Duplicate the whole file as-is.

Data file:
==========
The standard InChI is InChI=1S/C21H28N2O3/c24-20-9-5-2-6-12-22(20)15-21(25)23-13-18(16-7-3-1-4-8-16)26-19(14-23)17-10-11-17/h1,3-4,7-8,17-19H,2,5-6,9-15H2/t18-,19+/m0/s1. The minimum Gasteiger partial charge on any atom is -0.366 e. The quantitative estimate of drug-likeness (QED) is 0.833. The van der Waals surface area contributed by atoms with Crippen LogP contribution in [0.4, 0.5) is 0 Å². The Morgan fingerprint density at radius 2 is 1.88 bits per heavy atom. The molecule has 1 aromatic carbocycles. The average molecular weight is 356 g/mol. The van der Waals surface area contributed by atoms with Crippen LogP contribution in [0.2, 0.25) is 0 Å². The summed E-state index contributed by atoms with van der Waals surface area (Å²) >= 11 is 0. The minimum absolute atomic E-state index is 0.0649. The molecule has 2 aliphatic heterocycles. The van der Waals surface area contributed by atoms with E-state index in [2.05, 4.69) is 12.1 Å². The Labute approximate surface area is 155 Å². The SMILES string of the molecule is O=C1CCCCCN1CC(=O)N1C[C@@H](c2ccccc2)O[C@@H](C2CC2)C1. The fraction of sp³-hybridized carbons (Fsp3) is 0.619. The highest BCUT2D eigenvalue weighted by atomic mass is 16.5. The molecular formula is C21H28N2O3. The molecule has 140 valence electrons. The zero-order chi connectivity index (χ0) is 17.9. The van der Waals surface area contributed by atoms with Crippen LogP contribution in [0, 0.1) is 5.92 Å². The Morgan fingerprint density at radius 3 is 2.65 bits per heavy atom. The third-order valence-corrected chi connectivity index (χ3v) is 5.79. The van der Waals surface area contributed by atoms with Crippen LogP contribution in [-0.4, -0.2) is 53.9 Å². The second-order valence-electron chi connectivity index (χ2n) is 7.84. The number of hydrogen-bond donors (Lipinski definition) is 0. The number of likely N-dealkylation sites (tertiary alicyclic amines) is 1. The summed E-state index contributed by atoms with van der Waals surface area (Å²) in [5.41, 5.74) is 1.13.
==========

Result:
The standard InChI is InChI=1S/C21H28N2O3/c24-20-9-5-2-6-12-22(20)15-21(25)23-13-18(16-7-3-1-4-8-16)26-19(14-23)17-10-11-17/h1,3-4,7-8,17-19H,2,5-6,9-15H2/t18-,19+/m0/s1. The minimum Gasteiger partial charge on any atom is -0.366 e. The quantitative estimate of drug-likeness (QED) is 0.833. The van der Waals surface area contributed by atoms with Crippen LogP contribution in [0.4, 0.5) is 0 Å². The Morgan fingerprint density at radius 2 is 1.88 bits per heavy atom. The molecule has 1 aromatic carbocycles. The average molecular weight is 356 g/mol. The van der Waals surface area contributed by atoms with Crippen LogP contribution in [0.2, 0.25) is 0 Å². The summed E-state index contributed by atoms with van der Waals surface area (Å²) >= 11 is 0. The minimum absolute atomic E-state index is 0.0649. The molecule has 2 aliphatic heterocycles. The van der Waals surface area contributed by atoms with E-state index in [2.05, 4.69) is 12.1 Å². The Labute approximate surface area is 155 Å². The SMILES string of the molecule is O=C1CCCCCN1CC(=O)N1C[C@@H](c2ccccc2)O[C@@H](C2CC2)C1. The fraction of sp³-hybridized carbons (Fsp3) is 0.619. The highest BCUT2D eigenvalue weighted by atomic mass is 16.5. The molecular formula is C21H28N2O3. The molecule has 140 valence electrons. The zero-order chi connectivity index (χ0) is 17.9. The van der Waals surface area contributed by atoms with Crippen LogP contribution in [0, 0.1) is 5.92 Å². The Morgan fingerprint density at radius 3 is 2.65 bits per heavy atom. The third-order valence-corrected chi connectivity index (χ3v) is 5.79. The van der Waals surface area contributed by atoms with Crippen LogP contribution in [-0.4, -0.2) is 53.9 Å². The second-order valence-electron chi connectivity index (χ2n) is 7.84. The number of hydrogen-bond donors (Lipinski definition) is 0. The number of likely N-dealkylation sites (tertiary alicyclic amines) is 1. The summed E-state index contributed by atoms with van der Waals surface area (Å²) in [5.41, 5.74) is 1.13.